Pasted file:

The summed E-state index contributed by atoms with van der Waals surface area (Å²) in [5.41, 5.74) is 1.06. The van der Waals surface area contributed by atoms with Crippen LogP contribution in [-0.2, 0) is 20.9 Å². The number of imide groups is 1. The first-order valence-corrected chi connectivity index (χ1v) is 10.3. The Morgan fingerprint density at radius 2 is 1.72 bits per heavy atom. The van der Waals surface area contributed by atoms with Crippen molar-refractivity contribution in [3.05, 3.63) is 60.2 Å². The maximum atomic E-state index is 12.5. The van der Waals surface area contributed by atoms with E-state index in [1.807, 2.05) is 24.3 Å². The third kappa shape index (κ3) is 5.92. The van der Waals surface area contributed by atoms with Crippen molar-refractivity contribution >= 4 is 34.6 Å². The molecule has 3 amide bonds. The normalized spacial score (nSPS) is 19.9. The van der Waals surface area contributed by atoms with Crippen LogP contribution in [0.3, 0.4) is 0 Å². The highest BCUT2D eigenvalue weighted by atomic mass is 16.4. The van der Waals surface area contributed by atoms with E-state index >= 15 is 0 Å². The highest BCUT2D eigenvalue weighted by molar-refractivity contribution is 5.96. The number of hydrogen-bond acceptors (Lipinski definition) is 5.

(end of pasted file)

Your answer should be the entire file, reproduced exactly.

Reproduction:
The summed E-state index contributed by atoms with van der Waals surface area (Å²) in [5.41, 5.74) is 1.06. The van der Waals surface area contributed by atoms with Crippen LogP contribution in [-0.2, 0) is 20.9 Å². The number of imide groups is 1. The first-order valence-corrected chi connectivity index (χ1v) is 10.3. The Morgan fingerprint density at radius 2 is 1.72 bits per heavy atom. The van der Waals surface area contributed by atoms with Crippen molar-refractivity contribution in [3.05, 3.63) is 60.2 Å². The maximum atomic E-state index is 12.5. The van der Waals surface area contributed by atoms with E-state index in [1.807, 2.05) is 24.3 Å². The third kappa shape index (κ3) is 5.92. The van der Waals surface area contributed by atoms with Crippen molar-refractivity contribution >= 4 is 34.6 Å². The molecule has 3 amide bonds. The normalized spacial score (nSPS) is 19.9. The van der Waals surface area contributed by atoms with Crippen LogP contribution in [0.3, 0.4) is 0 Å². The highest BCUT2D eigenvalue weighted by atomic mass is 16.4. The van der Waals surface area contributed by atoms with E-state index >= 15 is 0 Å². The highest BCUT2D eigenvalue weighted by molar-refractivity contribution is 5.96. The number of hydrogen-bond acceptors (Lipinski definition) is 5.